The President's House : 1800 to the Present The Secrets and History of the World's Most Famous Home
As Margaret Truman knows from firsthand experience, living in the White House can be exhilarating and maddening, alarming and exhausting-but it is certainly never dull. Part private residence, part goldfish bowl, and part national shrine, the White House is both the most important address in America and the most intensely scrutinized. In this splendid blend of the personal and historic, Margaret Truman offers an unforgettable tour of "the president's house" across the span of two centuries.
Opened (though not finished) in 1800 and originally dubbed a "palace," the White House has been fascinating from day one. In Thomas Jefferson's day, it was a reeking construction site where congressmen complained of the hazards of open rubbish pits. Andrew Jackson's supporters, descending twenty thousand strong from the backwoods of Kentucky and Tennessee, nearly destroyed the place during his first inaugural. Teddy Roosevelt expanded it, Jackie Kennedy and Pat Nixon redecorated it. Through all the vicissitudes of its history, the White House has transformed the characters, and often the fates, of its powerful occupants.
In The President's House, Margaret Truman takes us behind the scenes, into the deepest recesses and onto the airiest balconies, as she reveals what it feels like to live in the White House. Here are hilarious stories of Teddy Roosevelt's rambunctious children tossing spitballs at presidential portraits-as well as a heartbreaking account of the tragedy that befell President Coolidge's young son, Calvin, Jr. Here, too, is the real story of the Lincoln Bedroom and the thrilling narrative of how first lady Dolley Madison rescued a priceless portrait of George Washington and a copy of the Declaration of Independence before British soldiers torched the White House in 1814.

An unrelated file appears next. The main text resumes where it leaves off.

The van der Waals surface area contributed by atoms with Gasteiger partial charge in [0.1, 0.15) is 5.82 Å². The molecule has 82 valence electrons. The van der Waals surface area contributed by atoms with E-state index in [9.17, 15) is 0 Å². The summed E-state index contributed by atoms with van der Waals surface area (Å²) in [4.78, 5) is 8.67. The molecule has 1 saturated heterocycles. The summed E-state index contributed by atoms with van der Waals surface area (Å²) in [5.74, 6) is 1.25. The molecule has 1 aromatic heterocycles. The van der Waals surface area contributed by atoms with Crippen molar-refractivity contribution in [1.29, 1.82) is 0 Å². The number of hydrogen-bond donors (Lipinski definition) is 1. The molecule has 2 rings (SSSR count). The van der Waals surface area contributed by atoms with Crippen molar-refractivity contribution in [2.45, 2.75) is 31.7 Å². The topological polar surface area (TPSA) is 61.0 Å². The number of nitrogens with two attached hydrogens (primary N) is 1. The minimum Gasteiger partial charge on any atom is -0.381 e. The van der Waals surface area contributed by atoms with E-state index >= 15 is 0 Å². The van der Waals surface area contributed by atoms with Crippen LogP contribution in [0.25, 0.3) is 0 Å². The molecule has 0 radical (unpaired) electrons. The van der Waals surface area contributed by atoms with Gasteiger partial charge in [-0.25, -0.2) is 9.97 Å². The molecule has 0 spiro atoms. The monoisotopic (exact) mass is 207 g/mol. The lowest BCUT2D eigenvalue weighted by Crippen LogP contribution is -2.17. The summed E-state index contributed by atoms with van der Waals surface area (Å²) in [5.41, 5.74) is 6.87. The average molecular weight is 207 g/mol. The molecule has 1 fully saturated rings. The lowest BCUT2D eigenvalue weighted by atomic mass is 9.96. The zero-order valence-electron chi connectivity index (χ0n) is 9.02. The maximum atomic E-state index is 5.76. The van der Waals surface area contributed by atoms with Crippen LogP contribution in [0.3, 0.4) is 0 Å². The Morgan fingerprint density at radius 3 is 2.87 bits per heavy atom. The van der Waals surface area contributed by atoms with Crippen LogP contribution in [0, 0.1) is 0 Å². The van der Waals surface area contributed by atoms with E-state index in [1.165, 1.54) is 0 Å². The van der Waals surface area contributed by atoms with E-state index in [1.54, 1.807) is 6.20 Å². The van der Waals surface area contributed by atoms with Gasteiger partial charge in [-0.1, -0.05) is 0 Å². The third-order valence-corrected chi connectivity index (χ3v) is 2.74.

Today the 132-room White House operates as an exotic combination of first-class hotel and fortress, with 1,600 dedicated workers, an annual budget over $1 billion, and a kitchen that can handle anything from an intimate dinner for four to a reception for 2,400. But ghosts of the past still walk its august corridors-including a phantom whose visit President Harry S Truman described to his daughter in eerie detail.
From the basement swarming with reporters to the Situation Room crammed with sophisticated technology to the Oval Office where the president receives the world's leaders, the White House is a beehive of relentless activity, deal-making, intrigue, gossip, and of course history in the making. In this evocative and insightful book, Margaret Truman combines high-stakes drama with the unique perspective of an insider. The ultimate guided tour of the nation's most famous dwelling, The President's House is truly a national treasure.
Bestselling novelist and first daughter Truman brings readers inside the White House, taking them on a notably reverential tour of its storied history, its well-known architecture and its intricate behind-the-scenes workings. There's a lighthearted jaunt through the White House kitchen, where one strong-willed housemaid kept serving President Truman brussels sprouts, though he hated them. The tour then goes to the White House garden, where Lincoln's gardener offered the first lady tips on hiding her excessive shopping expenses. Much of Truman's narrative is history lite aimed at the Martha Stewart set. Yet it contains just enough interesting anecdotes and stirring pageantry to be of interest to the general reader who's curious about how the White House functions. Truman dishes the gossip, especially about the White House as a social setting. For example, she describes Madame Chiang Kai-shek (wife of the Chinese general) as one of the most insufferable houseguests ever. Truman devotes separate chapters to the household staff, the political staff, the press corps, the security staff, White House weddings, first ladies, first children and even first pets: after the Clinton-era rivalry between Socks the cat and Buddy the dog, Socks ended up with a staffer while Buddy stayed with the Clintons. Despite the breeziness of this account, Truman does a fine job of evoking America's most famous residence as a place with "a unique combination of history, tragedy, comedy, melodrama and the ups and downs of ordinary living." 75 color and b&w photos.
Copyright 2003 Reed Business Information, Inc. -- PUBLISHERS WEEKLY.
There are no customer reviews available at this time. Would you like to write a review?
January 24, 2005
Number of Print Pages*
Adobe DRM EPUB
* Number of eBook pages may differ. Click here for more information.
Excerpt from The President's House by Margaret Truman
Magic and Mystery in a Unique Place